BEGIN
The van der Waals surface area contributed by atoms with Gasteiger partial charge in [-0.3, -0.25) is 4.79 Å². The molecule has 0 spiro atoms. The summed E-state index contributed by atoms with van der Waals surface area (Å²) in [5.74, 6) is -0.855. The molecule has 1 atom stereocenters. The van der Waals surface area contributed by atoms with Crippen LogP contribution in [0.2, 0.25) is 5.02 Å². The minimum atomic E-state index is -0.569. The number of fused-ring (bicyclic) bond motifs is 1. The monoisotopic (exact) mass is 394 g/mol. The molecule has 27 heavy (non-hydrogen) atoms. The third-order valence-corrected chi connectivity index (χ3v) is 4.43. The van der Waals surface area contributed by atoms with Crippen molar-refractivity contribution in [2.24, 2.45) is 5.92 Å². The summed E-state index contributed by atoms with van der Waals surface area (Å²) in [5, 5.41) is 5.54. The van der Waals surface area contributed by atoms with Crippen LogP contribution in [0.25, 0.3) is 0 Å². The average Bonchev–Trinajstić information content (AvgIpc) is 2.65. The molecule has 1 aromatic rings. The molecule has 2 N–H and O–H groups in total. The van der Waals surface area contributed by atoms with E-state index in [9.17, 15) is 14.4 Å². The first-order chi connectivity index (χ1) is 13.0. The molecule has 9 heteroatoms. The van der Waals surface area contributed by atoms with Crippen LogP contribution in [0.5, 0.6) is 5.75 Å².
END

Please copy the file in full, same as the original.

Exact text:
The van der Waals surface area contributed by atoms with Gasteiger partial charge in [-0.3, -0.25) is 4.79 Å². The molecule has 0 spiro atoms. The summed E-state index contributed by atoms with van der Waals surface area (Å²) in [5.74, 6) is -0.855. The molecule has 1 atom stereocenters. The van der Waals surface area contributed by atoms with Crippen LogP contribution in [0.2, 0.25) is 5.02 Å². The minimum atomic E-state index is -0.569. The number of fused-ring (bicyclic) bond motifs is 1. The monoisotopic (exact) mass is 394 g/mol. The molecule has 27 heavy (non-hydrogen) atoms. The third-order valence-corrected chi connectivity index (χ3v) is 4.43. The van der Waals surface area contributed by atoms with Crippen molar-refractivity contribution in [2.24, 2.45) is 5.92 Å². The summed E-state index contributed by atoms with van der Waals surface area (Å²) in [5, 5.41) is 5.54. The van der Waals surface area contributed by atoms with Crippen LogP contribution in [0.25, 0.3) is 0 Å². The average Bonchev–Trinajstić information content (AvgIpc) is 2.65. The molecule has 1 aromatic rings. The molecule has 2 N–H and O–H groups in total. The van der Waals surface area contributed by atoms with E-state index in [9.17, 15) is 14.4 Å². The first-order chi connectivity index (χ1) is 13.0. The molecule has 9 heteroatoms. The van der Waals surface area contributed by atoms with Crippen LogP contribution in [0.5, 0.6) is 5.75 Å².